podcast

Episode 13: Is Your Agency Ready for NIBRS? w/ Ellie Bennett

Keri Roberts

Police departments across the country are dreading a huge crime wave that may strike in January, 2021.

The truth on the streets won’t be changing. This feared new crime wave is a statistical one.

After the 2021 deadline, police departments will have to change how they report crime from the 111-year old Uniform Crime Reporting (UCR) to National Incident-Based Reporting System (NIBRS).

“The main difference between UCR and NIBRS is that UCR had what’s called a hierarchy rule; in the event that multiple offenses happen in a given incident, only report the top offense.” — Ellie Bennett

For example, if there is a murder and a rape, with UCR you just record the murder. With NIBRS, you record both crimes.

Back when UCR was devised in 1908, it was an analog time where all the numbers were crunched by hand. Today’s technology can handle all the crime data you can throw at it.

NIBRS is designed to paint a fuller picture of events. Unlike UCR, it also now records information on the victim, the offender, and any property that was involved. It will help create more transparency.

On this episode of the Pinpoint podcast, we do a deep dive into the changes police can expect from NIBRS reporting.

We spoke with Ellie Bennett, a Product Manager at Mark43, who also happens to be one of our in-house NIBRS experts.

There Won’t Be a Huge Jump in Crime Numbers

Looking at the departments that have already adopted the new reporting methodology, the actual numbers don’t show a huge uptick.

FBI statistics say somewhere in the realm of 10% of incidents actually have multiple offenses. That leads, on an aggregate basis, to about a 2% increase. But in terms of murder and rape, there is no statistically significant impact.

NIBRS additional data elements increase transparency. Parallel to this NIBRS transition, the FBI has rolled out an online site called the Crime Data Explorer, which makes all of this NIBRS data available to agencies and members of the public.

With this increased data transparency, agencies have more control over the true story of what’s going on in their area.

Preparing for the NIBRS Transition

There are a few main points that can help agencies make this transition.

The first task is finding a Records Management System (RMS) vendor that facilitates the collection of the additional data elements that come with NIBRS reporting. Ideally, you’ll find an RMS vendor that makes it really easy, so there’s minimal user impact. You want a true partner that will make the transition as seamless as possible.

Second, you need to prepare for the inevitability that NIBRS necessitates more data collection than UCR did. No matter how seamless an RMS makes it to collect that data, the officers are going to need to add more information to their reports.

That means a training component on a tactical level, making sure that all users of your RMS have an understanding of what the NIBRS transition will entail.

Tools to Help with the Transition

At Mark 43, our first task is making it as easy as possible for officers to collect this information, while allowing them to get back in the field. We want the statistical reporting requirements to be almost an afterthought.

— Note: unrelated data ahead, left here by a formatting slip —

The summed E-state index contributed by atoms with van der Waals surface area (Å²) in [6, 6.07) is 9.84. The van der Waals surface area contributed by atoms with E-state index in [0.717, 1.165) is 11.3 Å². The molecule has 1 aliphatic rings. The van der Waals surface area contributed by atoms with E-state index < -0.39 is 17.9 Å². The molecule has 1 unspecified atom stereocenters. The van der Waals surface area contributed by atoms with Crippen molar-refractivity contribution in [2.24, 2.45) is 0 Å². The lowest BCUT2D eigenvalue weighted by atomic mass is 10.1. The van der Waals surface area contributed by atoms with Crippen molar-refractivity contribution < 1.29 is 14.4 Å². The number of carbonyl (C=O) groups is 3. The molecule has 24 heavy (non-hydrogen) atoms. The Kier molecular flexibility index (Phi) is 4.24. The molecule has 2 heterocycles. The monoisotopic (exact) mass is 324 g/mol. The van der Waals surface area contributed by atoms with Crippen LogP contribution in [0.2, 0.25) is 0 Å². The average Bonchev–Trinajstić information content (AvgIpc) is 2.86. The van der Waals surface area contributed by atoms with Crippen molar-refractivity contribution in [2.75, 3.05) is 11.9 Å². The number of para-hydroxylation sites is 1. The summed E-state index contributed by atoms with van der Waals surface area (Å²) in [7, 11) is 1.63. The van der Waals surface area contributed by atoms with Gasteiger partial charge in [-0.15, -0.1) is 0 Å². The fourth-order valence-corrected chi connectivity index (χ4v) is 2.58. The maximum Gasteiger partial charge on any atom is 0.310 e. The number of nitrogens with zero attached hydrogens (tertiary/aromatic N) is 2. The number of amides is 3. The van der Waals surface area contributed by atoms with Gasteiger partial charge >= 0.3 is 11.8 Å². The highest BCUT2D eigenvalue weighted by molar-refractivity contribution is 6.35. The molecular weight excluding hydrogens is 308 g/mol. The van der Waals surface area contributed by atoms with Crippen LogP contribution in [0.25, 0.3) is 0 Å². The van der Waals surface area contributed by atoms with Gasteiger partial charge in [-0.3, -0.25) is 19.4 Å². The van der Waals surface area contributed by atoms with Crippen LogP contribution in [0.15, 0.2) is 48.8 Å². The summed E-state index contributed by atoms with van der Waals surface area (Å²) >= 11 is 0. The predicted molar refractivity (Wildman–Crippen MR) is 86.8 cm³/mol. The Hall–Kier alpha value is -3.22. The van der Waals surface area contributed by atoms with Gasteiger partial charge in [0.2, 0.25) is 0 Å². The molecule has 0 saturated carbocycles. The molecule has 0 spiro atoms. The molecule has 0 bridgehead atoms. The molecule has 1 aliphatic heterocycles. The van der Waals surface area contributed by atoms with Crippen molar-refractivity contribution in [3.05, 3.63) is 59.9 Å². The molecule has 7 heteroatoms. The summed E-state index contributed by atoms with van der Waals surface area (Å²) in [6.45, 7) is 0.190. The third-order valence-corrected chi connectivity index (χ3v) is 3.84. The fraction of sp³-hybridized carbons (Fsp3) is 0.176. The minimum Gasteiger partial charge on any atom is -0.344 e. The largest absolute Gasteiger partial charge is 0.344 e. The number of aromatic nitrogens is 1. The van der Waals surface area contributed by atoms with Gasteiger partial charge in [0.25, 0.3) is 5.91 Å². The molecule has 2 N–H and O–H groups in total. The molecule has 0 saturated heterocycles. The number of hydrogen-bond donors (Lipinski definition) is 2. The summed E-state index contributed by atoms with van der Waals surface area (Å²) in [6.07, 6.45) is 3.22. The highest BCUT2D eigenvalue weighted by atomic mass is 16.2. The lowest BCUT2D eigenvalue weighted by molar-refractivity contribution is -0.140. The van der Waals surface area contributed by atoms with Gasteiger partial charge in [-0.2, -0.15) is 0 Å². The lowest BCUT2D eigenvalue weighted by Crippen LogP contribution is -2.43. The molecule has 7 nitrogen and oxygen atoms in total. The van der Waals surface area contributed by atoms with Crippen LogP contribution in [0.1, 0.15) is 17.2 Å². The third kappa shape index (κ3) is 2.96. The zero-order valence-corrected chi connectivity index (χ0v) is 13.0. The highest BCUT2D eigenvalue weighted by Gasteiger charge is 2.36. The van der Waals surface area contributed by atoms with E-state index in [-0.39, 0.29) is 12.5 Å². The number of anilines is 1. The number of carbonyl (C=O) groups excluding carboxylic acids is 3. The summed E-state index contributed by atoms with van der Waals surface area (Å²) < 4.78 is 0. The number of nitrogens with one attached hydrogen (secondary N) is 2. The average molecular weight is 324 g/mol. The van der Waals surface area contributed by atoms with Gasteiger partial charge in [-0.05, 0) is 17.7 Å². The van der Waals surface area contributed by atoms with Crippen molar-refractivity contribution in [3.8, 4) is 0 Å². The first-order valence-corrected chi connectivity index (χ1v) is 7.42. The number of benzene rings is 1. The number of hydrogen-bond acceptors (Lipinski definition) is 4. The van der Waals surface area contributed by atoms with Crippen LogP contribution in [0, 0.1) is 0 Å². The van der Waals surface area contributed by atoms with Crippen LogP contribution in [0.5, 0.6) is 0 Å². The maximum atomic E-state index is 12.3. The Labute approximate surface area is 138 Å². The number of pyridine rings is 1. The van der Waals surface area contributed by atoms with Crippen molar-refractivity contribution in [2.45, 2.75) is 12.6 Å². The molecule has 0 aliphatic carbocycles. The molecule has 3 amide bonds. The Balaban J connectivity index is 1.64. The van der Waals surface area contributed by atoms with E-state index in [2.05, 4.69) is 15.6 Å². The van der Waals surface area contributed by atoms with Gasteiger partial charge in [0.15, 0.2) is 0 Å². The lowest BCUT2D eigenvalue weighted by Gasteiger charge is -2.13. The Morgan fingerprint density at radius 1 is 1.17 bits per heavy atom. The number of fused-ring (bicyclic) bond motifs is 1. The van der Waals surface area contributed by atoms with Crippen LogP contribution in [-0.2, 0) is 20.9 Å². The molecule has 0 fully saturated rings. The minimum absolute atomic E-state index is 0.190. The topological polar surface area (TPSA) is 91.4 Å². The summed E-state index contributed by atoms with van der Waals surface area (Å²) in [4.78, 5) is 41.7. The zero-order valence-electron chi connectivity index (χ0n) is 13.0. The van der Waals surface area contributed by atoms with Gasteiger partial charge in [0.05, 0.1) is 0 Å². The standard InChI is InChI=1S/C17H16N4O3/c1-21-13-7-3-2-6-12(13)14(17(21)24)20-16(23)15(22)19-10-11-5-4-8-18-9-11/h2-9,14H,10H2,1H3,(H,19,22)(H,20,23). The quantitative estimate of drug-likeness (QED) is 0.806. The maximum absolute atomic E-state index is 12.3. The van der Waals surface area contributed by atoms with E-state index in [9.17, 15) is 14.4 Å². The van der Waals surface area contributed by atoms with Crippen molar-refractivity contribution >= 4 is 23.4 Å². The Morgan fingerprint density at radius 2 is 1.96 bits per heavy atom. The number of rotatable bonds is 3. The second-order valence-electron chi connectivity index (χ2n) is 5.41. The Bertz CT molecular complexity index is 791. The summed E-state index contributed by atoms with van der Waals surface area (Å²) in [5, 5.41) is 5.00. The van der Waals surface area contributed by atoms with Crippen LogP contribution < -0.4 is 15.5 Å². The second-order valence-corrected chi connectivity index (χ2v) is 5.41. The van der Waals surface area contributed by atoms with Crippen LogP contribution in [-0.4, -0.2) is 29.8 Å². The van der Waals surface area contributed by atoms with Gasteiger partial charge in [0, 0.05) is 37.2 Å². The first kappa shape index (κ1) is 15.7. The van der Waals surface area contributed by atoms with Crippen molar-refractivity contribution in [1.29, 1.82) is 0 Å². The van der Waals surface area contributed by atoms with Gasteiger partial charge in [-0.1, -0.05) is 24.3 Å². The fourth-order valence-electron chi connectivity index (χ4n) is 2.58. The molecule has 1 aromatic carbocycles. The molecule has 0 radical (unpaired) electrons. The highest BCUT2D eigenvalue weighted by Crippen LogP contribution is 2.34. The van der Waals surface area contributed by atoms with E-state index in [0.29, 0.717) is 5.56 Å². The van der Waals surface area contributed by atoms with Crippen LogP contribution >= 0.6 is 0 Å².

For example, when NIBRS offers a standardized list of weapon codes that can be reported on any given incident, Mark 43 has created flexible fields that so that officers can enter whatever information they actually want.

On the records side, the error resolution for NIBRS is as seamless as possible. Automated systems ensure that all the requisite data is there, and that no validation errors need to be resolved before sending the information to the state.

Making This a Frictionless Process

The first point is not overwhelming the user with all of the requirements that NIBRS sets out. Mark 43 has dynamically hidden and shown fields based on the offense that the officer is reporting.

For example, based on the weapon used, an incident could be a simple or aggravated assault. There are certain weapon codes that NIBRS will accept: automatic weapon, handgun, rifle, etc. When a weapon doesn’t appear on the comprehensive list, that could cause a problem.

A good example of this would be a taser. There’s no NIBRS code for taser. Mark 43 allows an officer to add in taser. Behind the scenes, there is a framework to map taser to the NIBRS reportable code. This enables the officer to report in a standardized way without having to spend time trying to hack the system.

“It’s important to remember that no system of crime reporting is perfect.” — Ellie Bennett

Potential Hiccups within the NIBRS System

The officer needs to report as accurately as possible the details of the incident, but sometimes the system asks them to navigate seemingly random required fields.

For example, if you’re going to classify an aggravated assault, your victim must have a major injury. Sometimes there are certain offenses that can’t occur together in the same report.

There are other rules that may not necessarily make intuitive sense to an officer, such as requiring a user to specify if property was involved in a kidnapping. Maybe that isn’t so intuitive because ransom kidnappings don’t happen very often.

Another example may be, in a human trafficking offense, establishing that no true crime actually occurred because it was a sting operation.

Learning to overcome these NIBRS nuances comes down to training and working with your RMS vendor.

“The evolving nature of crime requires a system like NIBRS to be constantly changing.” — Ellie Bennett

This blogpost was taken from a Pinpoint podcast interview with Ellie Bennett, a Product Manager at Mark 43To listen to every episode, click here. iTunes users can also use this link.